The holiday break's over. Will Democrats act?

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Nearly one-fourth of American households lack broadband access. A water main breaks every two minutes. With child-care costs soaring, more than 1 million workers—largely women—have been driven out of the economy, even as the economy reopens. Are Democrats ready to act? That is the critical question as Congress returns from its holiday break. While President Biden is selling the bipartisan infrastructure deal as a “generational investment,” the real effort will come from using the budget reconciliation process to pass vitally needed public investments with Democratic votes only. The Republicans' imprint on the bipartisan infrastructure deal makes it clear just how counterproductive they would be; Republican negotiators demanded that, even though the needs of the country are far greater than what the president called for, any package to address those problems had to be far smaller. The $579 billion in spending reduces to $116 billion a year, or roughly $2.3 billion per state per year. That won’t come close to addressing what the American Society of Civil Engineers estimates is a $2.5 trillion investment gap in basic infrastructure alone—roads, bridges, water systems, electric grid, etc.—which does not even include other priorities such as upgrading our rail and broadband networks.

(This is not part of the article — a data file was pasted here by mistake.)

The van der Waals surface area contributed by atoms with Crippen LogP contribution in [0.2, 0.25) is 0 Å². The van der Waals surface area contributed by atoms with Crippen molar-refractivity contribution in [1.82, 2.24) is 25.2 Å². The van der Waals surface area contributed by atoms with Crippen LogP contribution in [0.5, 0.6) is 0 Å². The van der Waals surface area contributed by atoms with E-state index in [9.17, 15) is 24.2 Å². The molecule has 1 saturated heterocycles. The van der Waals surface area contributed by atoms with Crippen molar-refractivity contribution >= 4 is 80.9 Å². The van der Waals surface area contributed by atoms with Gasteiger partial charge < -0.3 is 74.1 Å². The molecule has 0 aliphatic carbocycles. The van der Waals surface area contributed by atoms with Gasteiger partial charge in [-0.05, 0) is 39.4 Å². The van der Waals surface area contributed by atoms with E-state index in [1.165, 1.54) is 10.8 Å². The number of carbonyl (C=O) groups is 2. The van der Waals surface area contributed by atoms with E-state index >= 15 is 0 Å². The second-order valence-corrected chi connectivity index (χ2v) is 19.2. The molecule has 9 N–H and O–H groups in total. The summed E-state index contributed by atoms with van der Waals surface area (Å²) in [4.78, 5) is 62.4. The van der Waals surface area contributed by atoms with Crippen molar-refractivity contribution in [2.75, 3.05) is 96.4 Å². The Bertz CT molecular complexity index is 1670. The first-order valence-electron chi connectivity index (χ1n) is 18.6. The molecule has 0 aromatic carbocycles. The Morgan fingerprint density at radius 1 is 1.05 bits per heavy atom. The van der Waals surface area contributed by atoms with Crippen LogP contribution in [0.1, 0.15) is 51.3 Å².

Break’s over. Will Democrats act?